I have recently delved into the world of cooking. But as an Engineer simply following recipes doesn’t quite fill my appetite for culinary knowledge. What happens to food when it’s cooking? Why does a steak need to rest? What happens when something is ‘aged’? Most people want to learn how to make a good meal rather than the science behind it, so these sort of questions don’t often appear in recipe books. However Engineers aren’t most people…
Over the last 20 years there has been a big focus on the science of cooking and great literature has accompanied it. This short post is about the most important rule I have learnt so far: the temperature of the water inside the food is vital. Continue reading
It seems like the quickest way to make a billion dollars at the moment is to create a successful internet platform. Companies like Facebook, eBay, Airbnb, Twitter and Paypal are platforms that have gone from obscurity to internet giants in a matter of years. So what are these platforms and how are they making so much money? A lot of starry-eyed tech entrepreneurs wax lyrical with theories that equate the technology revolution to a revolution in business and economics. But the typical way an internet platform makes profit is by acting as a two sided market, which is a type of business that existed long before the internet.
Two sided markets are naturally able to thrive at huge scales and platforms have been taking advantage of this, attaining unbelievable valuations. It is useful to view internet platforms through the lens of a two sided market because it explains the incentive structure of the platform and how the companies orient themselves in terms of product decisions. Continue reading
Wavelets have recently migrated from Maths to Engineering, with Information Engineers starting to explore the potential of this field in signal processing, data compression and noise reduction. What’s interesting about wavelets is that they are starting to undermine a staple mathematical technique in Engineering: the Fourier Transform. In doing this they are opening up a new way to make sense of signals, which is the bread and butter of Information Engineering. Continue reading
Fractal geometry is a field of maths born in the 1970’s and mainly developed by Benoit Mandelbrot. If you’ve already heard of fractals, you’ve probably seen the picture below. It’s called the Mandelbrot Set and is an example of a fractal shape.
The geometry that you learnt in school was about how to make shapes; fractal geometry is no different. While the shapes that you learnt in classical geometry were ‘smooth’, such as a circle or a triangle, the shapes that come out of fractal geometry are ‘rough’ and infinitely complex. However fractal geometry is still about making shapes, measuring shapes and defining shapes, just like school.
There are two reasons why you should care about fractal geometry: Continue reading
A company will lobby government in order to influence a decision that will effect them. This effect is usually economic, so the company will lobby in order to give themselves the best economic outcome. However there is a trade-off for the company: they can lobby government to benefit themselves economically, however lobbying costs money which isn’t economically beneficial. So when does a company decide to lobby or not? And how do they decide the amount of money to spend on lobbying? This blog post shall explore the question from an economic point of view. First it shall describe supply-demand, externalities and Pigovian tax, then it shall describe how a company can make a decision based on this framework. Continue reading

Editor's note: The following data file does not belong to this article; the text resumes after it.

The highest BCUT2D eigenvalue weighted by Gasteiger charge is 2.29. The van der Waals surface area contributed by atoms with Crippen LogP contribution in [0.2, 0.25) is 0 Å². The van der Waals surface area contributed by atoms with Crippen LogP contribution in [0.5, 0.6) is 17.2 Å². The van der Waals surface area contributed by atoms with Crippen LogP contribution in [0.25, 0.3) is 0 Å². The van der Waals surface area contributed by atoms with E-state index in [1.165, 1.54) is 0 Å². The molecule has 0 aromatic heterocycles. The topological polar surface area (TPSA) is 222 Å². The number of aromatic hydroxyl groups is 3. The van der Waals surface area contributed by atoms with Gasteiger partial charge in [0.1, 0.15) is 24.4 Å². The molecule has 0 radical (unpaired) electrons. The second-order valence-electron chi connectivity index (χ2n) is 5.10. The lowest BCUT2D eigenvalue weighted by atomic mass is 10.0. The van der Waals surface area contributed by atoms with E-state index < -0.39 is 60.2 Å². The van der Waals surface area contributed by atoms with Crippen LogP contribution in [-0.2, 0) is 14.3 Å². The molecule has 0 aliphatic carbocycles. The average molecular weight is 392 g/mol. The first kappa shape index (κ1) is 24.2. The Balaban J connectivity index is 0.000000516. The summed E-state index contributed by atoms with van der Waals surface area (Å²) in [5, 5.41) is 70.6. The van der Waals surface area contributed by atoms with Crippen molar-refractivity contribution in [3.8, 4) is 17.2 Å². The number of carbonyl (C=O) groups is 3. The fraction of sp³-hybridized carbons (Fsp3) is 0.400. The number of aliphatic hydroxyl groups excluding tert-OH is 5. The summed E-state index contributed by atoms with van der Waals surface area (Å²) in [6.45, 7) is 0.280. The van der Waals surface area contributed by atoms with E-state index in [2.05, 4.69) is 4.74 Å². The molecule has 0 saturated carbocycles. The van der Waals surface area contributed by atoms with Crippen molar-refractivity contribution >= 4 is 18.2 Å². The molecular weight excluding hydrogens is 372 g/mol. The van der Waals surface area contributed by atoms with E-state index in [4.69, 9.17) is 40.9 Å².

Having been in the social sciences for a couple of weeks it seems like a large amount of quantitative analysis relies on Principal Component Analysis (PCA). This is usually referred to in tandem with eigenvalues, eigenvectors and lots of numbers. So what’s going on? Is this just mathematical jargon to get the non-maths scholars to stop asking questions? Maybe, but it’s also a useful tool to use when you have to look at data. This post will give a very broad overview of PCA, describing eigenvectors and eigenvalues (which you need to know about to understand it) and showing how you can reduce the dimensions of data using PCA. As I said it’s a neat tool to use in information theory, and even though the maths is a bit complicated, you only need to get a broad idea of what’s going on to be able to use it effectively. Continue reading
As part of a job application last month I wrote a draft blog post about DNA legislation. I thought I would put it here for posterity’s sake:
Last month the United States Supreme Court made a ruling that was in direct opposition to the European Court of Human Rights. The ruling, bought by the case ‘Maryland vs King’, was in regard to the collection of DNA of those in custody. It held that ‘taking and analyzing a cheek swab of the arrestee’s DNA is, like fingerprinting and photographing, a legitimate police booking procedure that is reasonable under the Fourth Amendment’. In contrast, the case ‘S and Marper v United Kingdom’, brought to the European Court of Human Rights in 2008, ruled that DNA collection of those in custody was in direct breach of Article 8 of the European Convention on Human Rights, which guarantees ‘the right to respect for his private and family life, his home and his correspondence’. In the ruling the
European Court said Article 8 ‘would be unacceptably weakened if the use of modern scientific techniques in the criminal justice system were allowed at any cost and without carefully balancing the potential benefits of the extensive use of such techniques against important private-life interests’. This disagreement between the courts highlights the ethical ambiguities that have arisen from the widespread adoption of DNA databases in the last 15 years. Where should we draw the line between the state’s duty to maintain law and order and the individual’s right to privacy?